He is also happy to trade speed for greater reliability and ease of operation, as well as significantly reduced maintenance costs (finding replacement parts for an 85-year-old automobile is time consuming and expensive.)

"I am not one for cruising down the street as fast as I can in this vehicle. I kind of like the slow pace. It's really nice."

Because of the antiquity of the vehicle, he's not run into any state regulatory issues of operating a car with a golf car motor on pubic streets. The original EZ-Go would have been banned from operation on pubic thoroughfares. In fact, the state doesn't even bother him to register it anymore.

While he usually drives the car in warmer weather -- it has no heater and an open cabin with just a canvas top -- he has driven in snow and was surprised by how well it performs; a fact that he attributes to its large, narrow tires which sink through the snow to the road surface below.

"The only hope you had for heat in the winter was what would come up through the floor boards from the exhaust," Robbins commented.

The hardest part of the project was getting the EZ-Go drive shaft to mate up with that of the Model T. The splines on the ends of the drives where completely different and required extensive machining -- and lots and lots of careful measuring and remeasuring before any cuts were made.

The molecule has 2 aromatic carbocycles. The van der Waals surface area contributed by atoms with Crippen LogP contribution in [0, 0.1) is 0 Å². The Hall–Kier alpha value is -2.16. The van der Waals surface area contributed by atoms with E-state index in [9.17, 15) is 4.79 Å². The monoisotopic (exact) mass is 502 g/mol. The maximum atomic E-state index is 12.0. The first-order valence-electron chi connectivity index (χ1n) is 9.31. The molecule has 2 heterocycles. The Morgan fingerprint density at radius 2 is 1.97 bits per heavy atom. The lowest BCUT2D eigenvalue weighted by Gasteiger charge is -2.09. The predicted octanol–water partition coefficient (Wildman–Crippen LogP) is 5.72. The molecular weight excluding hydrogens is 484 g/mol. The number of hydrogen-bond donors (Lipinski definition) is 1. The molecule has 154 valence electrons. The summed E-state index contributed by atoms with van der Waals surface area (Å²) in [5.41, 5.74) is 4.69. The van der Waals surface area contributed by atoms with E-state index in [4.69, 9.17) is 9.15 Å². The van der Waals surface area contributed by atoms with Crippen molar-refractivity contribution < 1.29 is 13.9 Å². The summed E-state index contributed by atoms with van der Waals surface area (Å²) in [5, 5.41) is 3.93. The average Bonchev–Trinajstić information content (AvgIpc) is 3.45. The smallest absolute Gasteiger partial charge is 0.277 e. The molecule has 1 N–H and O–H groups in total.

The Robbins working on their Model T electric car conversion. More project images are available here.

"Everything that we did had to be very meticulously measured," he said. He also noted that he got a mixture of reactions from the various businesses he and his father had to deal with; from the very conservative "our-product-wasn't-really-meant-to-do-that" to the very excited who were curious about what they were proposing.

He's found that in the month since completing the project that he's getting a spectrum of responses. Those who know about the project are approving. Those he takes for a ride for the first time and haven't had the "Model T" experience (the rattles, smells and noise) are disappointed to learn that it's electric.

"They kind of want to see the antique nature of it," he explained.

The other modification Robbins and his father had to make was finding a way to incorporate the EZ-Go pedal-type potentiometer (the accelerator) into the Model T's steering wheel-mounted accelerator lever. The golf cart's forward and reverse control knob is mounted under the front seat within easy reach, but out of the way enough to maintain the antique car look and feel.

His advice to anyone else looking to convert an antique car is do lots of planning and measuring before doing anything else.

"We spent about a month and a half just on planning before we made any modifications." He said he and his father spent a lot of time measuring the vehicle and all the parts they were going to use before starting the conversion.

Now that he's left with the carcass of a used EZ-Go golf car, he and his two teenage sons are planning to weld it to a three wheeler they have to create a "golf cart on steroids."

Waste not, want not!

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Times Article Viewed: 29645
Published: 06-Jul-2007